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The new Scipy v0.11 offers a package for spectral analysis. Unfortunately the documentation is sparse and there aren't many available examples.

As a baby example, I'm trying to do period discovery of a sine wave. Unfortunately it predicts a period of 1 instead of the expected 2pi. Any ideas?

# imports the numerical array and scientific computing packages
import numpy as np
import scipy as sp
from scipy.signal import spectral

# generates 100 evenly spaced points between 1 and 1000
time = np.linspace(1, 1000, 100)

# computes the sine value of each of those points
mags = np.sin(time)

# scales the sine values so that the mean is 0 and the variance is 1 (the documentation specifies that this must be done)
scaled_mags = (mags-mags.mean())/mags.std()

# generates 1000 frequencies between 0.01 and 1
freqs = np.linspace(0.01, 1, 1000)

# computes the Lomb Scargle Periodogram of the time and scaled magnitudes using each frequency as a guess
periodogram = spectral.lombscargle(time, scaled_mags, freqs)

# returns the inverse of the frequence (i.e. the period) of the largest periodogram value
1/freqs[np.argmax(periodogram)]

This returns 1 instead of the expected period of 2pi ~= 1/0.6366. Any ideas?

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Note: do from scipy.signal import lombscargle, not from scipy.signal import spectral --- see docs.scipy.org/doc/scipy/reference/api.html#api-definition –  pv. Nov 12 '12 at 20:41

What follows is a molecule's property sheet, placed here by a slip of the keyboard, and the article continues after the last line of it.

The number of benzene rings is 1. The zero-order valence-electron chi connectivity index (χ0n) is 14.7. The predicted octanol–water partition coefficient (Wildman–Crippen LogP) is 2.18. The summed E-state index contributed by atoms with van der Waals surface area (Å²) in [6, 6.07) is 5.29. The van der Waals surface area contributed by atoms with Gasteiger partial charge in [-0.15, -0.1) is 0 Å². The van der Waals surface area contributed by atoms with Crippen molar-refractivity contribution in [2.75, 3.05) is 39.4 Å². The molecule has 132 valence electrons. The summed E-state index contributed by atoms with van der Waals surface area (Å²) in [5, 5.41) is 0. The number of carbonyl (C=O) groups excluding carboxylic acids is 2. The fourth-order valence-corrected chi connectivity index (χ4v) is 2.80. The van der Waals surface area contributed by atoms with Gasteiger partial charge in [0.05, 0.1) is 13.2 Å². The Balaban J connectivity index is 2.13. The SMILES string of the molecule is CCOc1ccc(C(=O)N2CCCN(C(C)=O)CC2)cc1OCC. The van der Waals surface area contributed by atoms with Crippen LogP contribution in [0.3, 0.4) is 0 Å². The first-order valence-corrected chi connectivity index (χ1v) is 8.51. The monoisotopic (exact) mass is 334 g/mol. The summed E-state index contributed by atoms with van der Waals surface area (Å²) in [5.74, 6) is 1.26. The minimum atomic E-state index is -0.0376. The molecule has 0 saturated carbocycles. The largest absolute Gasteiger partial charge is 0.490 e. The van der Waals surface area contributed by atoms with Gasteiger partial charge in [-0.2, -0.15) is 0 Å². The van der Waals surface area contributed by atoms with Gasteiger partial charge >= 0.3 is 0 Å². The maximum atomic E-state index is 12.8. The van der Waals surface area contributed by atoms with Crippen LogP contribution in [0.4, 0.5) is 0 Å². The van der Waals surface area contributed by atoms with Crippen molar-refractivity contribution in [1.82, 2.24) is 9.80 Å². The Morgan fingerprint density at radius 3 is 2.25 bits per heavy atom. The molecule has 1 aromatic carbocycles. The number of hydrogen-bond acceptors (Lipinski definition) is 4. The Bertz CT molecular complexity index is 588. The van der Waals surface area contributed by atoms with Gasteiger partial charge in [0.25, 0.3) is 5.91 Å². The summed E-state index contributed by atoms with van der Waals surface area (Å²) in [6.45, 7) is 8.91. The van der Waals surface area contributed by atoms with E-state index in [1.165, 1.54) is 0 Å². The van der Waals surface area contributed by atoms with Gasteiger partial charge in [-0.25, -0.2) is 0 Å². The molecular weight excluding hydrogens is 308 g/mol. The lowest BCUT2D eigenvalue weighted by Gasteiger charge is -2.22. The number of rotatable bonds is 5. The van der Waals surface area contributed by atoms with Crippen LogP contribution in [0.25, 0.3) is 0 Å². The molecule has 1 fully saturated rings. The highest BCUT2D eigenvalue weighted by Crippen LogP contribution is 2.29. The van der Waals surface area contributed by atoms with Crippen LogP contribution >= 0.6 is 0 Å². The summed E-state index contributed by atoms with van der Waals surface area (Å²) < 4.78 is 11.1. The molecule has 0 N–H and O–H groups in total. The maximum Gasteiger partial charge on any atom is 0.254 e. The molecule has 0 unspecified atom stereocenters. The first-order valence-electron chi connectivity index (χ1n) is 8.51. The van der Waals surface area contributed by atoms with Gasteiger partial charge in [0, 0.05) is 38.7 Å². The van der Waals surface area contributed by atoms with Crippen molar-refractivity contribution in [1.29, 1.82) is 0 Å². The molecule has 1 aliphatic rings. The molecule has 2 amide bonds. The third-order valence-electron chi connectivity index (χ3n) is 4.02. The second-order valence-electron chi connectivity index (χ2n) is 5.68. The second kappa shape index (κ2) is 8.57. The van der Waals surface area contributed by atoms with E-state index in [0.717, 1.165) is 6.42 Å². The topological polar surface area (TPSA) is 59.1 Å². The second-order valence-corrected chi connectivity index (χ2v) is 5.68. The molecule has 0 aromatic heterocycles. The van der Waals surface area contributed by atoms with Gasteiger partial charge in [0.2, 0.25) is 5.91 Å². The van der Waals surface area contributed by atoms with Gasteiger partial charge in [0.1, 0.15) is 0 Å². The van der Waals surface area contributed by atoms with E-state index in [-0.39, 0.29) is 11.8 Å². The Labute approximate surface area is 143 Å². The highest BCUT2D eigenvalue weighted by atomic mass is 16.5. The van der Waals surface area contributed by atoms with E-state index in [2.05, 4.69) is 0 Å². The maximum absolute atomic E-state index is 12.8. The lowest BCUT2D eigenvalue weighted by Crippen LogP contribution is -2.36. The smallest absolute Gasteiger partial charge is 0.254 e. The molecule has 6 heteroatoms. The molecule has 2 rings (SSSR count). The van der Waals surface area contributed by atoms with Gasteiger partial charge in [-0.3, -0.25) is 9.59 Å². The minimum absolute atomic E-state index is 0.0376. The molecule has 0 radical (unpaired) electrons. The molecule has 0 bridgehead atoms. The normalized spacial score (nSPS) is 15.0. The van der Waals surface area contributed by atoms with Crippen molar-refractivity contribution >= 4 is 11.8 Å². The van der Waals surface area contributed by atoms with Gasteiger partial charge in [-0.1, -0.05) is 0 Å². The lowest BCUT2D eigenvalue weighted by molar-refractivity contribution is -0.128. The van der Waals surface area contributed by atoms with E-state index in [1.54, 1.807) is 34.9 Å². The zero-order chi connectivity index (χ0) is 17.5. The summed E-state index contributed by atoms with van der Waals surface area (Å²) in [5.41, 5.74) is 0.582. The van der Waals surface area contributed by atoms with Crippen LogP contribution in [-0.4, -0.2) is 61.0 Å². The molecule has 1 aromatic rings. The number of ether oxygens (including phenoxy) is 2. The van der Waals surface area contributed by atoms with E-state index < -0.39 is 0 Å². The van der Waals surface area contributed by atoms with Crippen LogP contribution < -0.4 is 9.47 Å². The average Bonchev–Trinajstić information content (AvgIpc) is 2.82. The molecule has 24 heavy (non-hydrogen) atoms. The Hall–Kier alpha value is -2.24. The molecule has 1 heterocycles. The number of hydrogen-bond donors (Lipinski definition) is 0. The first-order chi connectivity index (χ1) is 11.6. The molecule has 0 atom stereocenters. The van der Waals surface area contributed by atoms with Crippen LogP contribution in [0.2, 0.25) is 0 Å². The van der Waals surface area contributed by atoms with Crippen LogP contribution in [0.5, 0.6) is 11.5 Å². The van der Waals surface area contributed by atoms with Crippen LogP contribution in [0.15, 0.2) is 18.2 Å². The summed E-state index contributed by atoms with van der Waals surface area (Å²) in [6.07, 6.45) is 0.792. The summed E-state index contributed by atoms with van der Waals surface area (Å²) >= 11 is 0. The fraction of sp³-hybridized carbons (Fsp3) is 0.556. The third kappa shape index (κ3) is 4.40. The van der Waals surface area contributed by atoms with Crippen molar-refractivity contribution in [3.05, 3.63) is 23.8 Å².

1 Answer 1

up vote 3 down vote accepted

Please notice that the last argument of spectral.lombscargle is the angular frequency according to the docstring:

Parameters
----------
x : array_like
Sample times.
y : array_like
Measurement values.
freqs : array_like
Angular frequencies for output periodogram.
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Does that mean the result should be multiplied by 2pi? –  rhombidodecahedron Nov 12 '12 at 20:11
    
Yes, angular frequency is given in radians/s. You can read more on this in wikipedia –  btel Nov 12 '12 at 20:13
    
@EarlBellinger you can also accept the answer if you are happy with it. –  btel Nov 12 '12 at 22:09
    
Indeed; I was just confirming that it worked for my non-trivial example before accepting. I have now confirmed that it works! Thank you so much! –  rhombidodecahedron Nov 14 '12 at 0:56

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